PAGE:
The question is, was any of that in his mind during the incident? Did he basically egg the police on so they would arrest him? Both of them surely knew which way the political winds blow these days. It is a much better direction than the days in which you could string up a black man from the nearest tree and law enforcement would look the other way when they weren't actively involved. These days, the police don’t get the benefit of much doubt. You’ll note that in that regard, I have something in common with my African American friends—I don’t assume the police report is telling the truth. But where we may diverge is that for me the issue is not that I don’t trust the police as a whole, it is that I don’t know whether I ought to trust the police officer in this situation. But, justice aside, anybody with some sense knows that when an incident like this hits the media there will be heck to pay. Maybe the reason the officer seemed troubled (by both men’s accounts) was that he was thinking ‘If I don’t get this situation handled correctly my career is in the toilet." It might be, too. We’ll have to see what happens to that officer. Meantime, he seems to have come to the conclusion that it was better to arrest Gates than to not arrest him, that he would be in more trouble if he did not back up his presence with an official action rather than mere ‘harassment.’ If that conclusion seems odd to you, have a police officer explain it to you.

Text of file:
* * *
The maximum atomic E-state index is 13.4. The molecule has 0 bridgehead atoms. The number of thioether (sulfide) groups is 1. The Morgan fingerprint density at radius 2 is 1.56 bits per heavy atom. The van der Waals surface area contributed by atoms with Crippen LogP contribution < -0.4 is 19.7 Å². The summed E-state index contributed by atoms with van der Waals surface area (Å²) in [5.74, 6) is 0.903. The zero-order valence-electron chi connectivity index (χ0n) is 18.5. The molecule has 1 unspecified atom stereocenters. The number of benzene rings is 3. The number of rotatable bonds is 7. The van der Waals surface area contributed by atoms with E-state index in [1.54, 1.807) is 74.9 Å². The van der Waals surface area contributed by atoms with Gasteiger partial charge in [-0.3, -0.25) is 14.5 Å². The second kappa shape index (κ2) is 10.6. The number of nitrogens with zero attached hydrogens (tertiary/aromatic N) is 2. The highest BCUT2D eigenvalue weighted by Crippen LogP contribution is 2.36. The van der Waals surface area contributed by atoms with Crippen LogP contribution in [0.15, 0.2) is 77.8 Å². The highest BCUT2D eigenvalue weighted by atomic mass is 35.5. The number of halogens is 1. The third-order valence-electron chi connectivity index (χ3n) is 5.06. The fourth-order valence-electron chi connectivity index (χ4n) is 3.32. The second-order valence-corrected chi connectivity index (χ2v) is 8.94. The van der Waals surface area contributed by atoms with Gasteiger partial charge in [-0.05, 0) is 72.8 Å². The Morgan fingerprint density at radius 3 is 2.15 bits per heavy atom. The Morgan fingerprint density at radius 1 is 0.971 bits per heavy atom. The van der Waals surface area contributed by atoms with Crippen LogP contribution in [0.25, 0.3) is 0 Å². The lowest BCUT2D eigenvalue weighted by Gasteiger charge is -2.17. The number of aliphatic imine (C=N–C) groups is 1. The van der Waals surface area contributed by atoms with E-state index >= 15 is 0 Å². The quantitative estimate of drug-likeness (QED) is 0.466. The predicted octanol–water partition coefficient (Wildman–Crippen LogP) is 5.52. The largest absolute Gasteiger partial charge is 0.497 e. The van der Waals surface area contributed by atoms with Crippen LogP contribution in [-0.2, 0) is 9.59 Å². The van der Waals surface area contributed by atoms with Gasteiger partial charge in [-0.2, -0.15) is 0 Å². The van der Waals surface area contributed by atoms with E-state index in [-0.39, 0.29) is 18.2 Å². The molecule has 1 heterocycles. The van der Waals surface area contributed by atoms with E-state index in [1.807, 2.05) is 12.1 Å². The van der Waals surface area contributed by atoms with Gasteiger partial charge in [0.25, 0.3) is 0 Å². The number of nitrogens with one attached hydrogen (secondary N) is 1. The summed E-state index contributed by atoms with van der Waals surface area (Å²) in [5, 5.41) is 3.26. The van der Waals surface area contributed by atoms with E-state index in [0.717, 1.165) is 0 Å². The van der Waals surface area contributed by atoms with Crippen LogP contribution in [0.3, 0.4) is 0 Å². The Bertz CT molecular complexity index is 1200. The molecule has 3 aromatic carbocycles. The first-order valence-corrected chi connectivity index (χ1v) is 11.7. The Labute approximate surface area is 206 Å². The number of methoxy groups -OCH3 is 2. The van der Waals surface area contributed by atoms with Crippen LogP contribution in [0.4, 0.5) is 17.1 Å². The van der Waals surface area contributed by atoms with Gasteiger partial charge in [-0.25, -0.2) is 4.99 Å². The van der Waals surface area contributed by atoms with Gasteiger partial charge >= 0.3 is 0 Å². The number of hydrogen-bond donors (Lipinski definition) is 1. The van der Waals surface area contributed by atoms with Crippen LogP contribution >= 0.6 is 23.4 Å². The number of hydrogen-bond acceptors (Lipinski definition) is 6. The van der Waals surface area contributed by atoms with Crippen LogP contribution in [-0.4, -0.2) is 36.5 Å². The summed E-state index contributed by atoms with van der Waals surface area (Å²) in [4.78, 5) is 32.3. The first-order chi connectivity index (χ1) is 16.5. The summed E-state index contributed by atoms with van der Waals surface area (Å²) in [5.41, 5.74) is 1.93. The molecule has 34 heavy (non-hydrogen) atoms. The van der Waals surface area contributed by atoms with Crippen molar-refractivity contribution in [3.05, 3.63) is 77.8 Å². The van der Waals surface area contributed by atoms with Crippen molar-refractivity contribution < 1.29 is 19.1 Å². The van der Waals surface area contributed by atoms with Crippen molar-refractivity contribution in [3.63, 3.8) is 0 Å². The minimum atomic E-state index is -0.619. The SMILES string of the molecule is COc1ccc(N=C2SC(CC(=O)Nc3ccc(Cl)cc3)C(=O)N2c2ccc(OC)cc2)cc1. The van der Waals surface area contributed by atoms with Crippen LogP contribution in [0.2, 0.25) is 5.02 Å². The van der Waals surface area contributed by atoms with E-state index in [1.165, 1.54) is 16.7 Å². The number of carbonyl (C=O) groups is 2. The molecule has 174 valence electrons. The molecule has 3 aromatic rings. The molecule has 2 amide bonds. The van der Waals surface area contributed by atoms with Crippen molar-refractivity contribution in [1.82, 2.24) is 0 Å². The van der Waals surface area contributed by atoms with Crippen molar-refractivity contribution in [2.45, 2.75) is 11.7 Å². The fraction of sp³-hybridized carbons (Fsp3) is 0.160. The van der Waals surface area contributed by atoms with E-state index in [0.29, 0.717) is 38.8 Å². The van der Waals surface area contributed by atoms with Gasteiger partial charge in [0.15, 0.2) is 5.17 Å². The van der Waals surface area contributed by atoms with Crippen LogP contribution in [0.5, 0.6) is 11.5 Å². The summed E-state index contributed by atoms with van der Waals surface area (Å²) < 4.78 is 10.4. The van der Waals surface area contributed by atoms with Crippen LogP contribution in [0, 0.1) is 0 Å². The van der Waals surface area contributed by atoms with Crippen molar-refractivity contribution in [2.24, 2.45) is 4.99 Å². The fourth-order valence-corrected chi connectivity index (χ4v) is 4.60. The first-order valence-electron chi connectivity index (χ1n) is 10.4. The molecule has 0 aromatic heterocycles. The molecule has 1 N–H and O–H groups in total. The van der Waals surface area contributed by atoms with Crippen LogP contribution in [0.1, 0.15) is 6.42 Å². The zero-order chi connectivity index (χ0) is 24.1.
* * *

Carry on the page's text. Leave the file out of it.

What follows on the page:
Unless Gates just got under his skin and he snapped; or kept making a nuisance of himself until the officer felt he had no choice. I’m still having trouble figuring out how the police could have arrested a guy for yelling at them, but I wasn’t there. Gates is a smart guy and he has been dealing with racial issues all his life. He probably knows how to push buttons. But supposing he wasn’t? Calling the cop a racist is far from polite but it is not arrestable that I know of. And I have not seen that he was beligerent physically. Maybe the cops were out of line after all. Once his identity had been established (and it was, eventually) couldn’t they just leave?